The place for technical discussions about GA and flying.
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By Red
#1818368
I need to get the paint off a GRP Cowling and remeber being told not to use Nitromors as it will attack the gel coat.
But, this was in the days when Nitromors had some sort of nasty stuff in it that the EU banned I've looked all over the interweb and can't find any info relating to the new formulation, anyone know if the new stuff is ok on GRP?
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By MikeW
#1818386
It was dichloromethane (methylene dichloride, old name) in Nitromors. Yes I can confirm it did attack gelcoat :(
It's now only allowed in supposedly controlled professional products.

I think the most common alternative in DIY products is benzyl alcohol (e.g in B&Q and Wickes own brands). It is MUCH less effective and I don't think it would touch two pack paint let alone gel coat. I've only used it on conventional paint and single component polyurethane varnish on wood, it works but very slowly and needs a lot.

PS just discovered Nitromors new product uses different chemicals, see https://www.andrewscoatings.co.uk/wp-co ... -sheet.pdf
I haven't used it. There's a review here https://skill-builder.uk/nitromors-the- ... ou-to-read
By Red
#1818774
Thx for replies, couldnt find a definitive answer so am currently (hopefully) about half way through sanding it off...the dust has given me a cracking headache :( so will be wearing a mask today
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By skydriller
#1818963
Red wrote:.the dust has given me a cracking headache so will be wearing a mask today


:lol: :lol:

Not laughing at your headache and not singling out "you"...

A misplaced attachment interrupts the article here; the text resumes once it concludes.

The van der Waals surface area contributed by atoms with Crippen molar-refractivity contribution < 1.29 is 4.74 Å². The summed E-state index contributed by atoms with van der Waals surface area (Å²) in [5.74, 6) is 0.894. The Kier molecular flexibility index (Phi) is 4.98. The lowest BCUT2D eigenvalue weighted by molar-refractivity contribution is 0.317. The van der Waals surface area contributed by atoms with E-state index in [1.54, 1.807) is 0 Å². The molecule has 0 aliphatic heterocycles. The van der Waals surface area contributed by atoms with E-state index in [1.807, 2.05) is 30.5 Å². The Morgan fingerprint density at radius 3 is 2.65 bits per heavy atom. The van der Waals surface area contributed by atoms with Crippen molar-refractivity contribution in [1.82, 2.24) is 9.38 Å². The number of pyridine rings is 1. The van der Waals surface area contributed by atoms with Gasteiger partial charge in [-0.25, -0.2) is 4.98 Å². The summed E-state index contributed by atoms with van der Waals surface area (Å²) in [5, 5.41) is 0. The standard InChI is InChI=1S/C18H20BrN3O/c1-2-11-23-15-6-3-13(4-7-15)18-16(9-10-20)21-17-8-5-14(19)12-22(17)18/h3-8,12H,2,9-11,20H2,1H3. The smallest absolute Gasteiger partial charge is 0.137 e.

... but it is kinda funny that (to me at least) in this bizarre "PPE" world we find ourselves in, you would wear a mask to go shopping where there isnt any evidence that it will protect you ( from C19) and are legally in some cases obliged to wear one...yet when specificly doing something obviously hazardous where a mask is proved to protect you (from dust) you dont consider wearing one.

Stay Safe, SD..
By Peter Kelly
#1818992
For larger components grit blasting is the way to go. It’s a commonly used process in the marine industry for removing old antifouling. It is however quite aggressive.

On small lightweight aeroplane components a high quality orbital sander is the way to go. You’d be amazed how much quicker a £400 Festo sander removes paint compared to a £49 B&Q one.
By Red
#1819126
SD, Its ok I deserve the title silly bu99er at times
PK..You knew I had the B&Q one didnt you :x (and your right its rubbish)
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By Paul_Sengupta
#1819127
Peter Kelly wrote:For larger components grit blasting is the way to go. It’s a commonly used process in the marine industry for removing old antifouling. It is however quite aggressive.


As I understand it, they use walnut shells for blasting aeroplane paint.
By cockney steve
#1819207
AIUI, Aircraft aluminium skin -sheet is actually coated with a thin layer of alloy which abrasive is likely to wear-through. Boat Gel-coat tends to be quite thick, plenty of "meat" for sand/grit/nutshell blasting. but Aircraft are built down to a weight, so it's likely a gel-coat (which has little strength, it's predominantly cosmetic) -is extremely thin. best to sand down until the original primer becomes opaque-or, if it's virgin gelcoat, use a suitable detergent and Scotchbrite pads to clean and key the surface.
Just my opinion.

I have a Rupes Super-stork half-sheet sander just rebuilt it after about 45 years' hard use in the Motor-trade. most spares still available!, Bed with rubber pad spring clamps and rubber paper-grips,ETC. I'm confident it'll see me out! :D
By oldbiggincfi
#1819278
Brake fluid is pretty good at attacking most paint .
Worth trying on a small patch .
Good thing, can be washed off with water.
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By Charles Hunt
#1820005
What is the symbol of a circle with three blobs inside it that appears on this thread but nowhere else?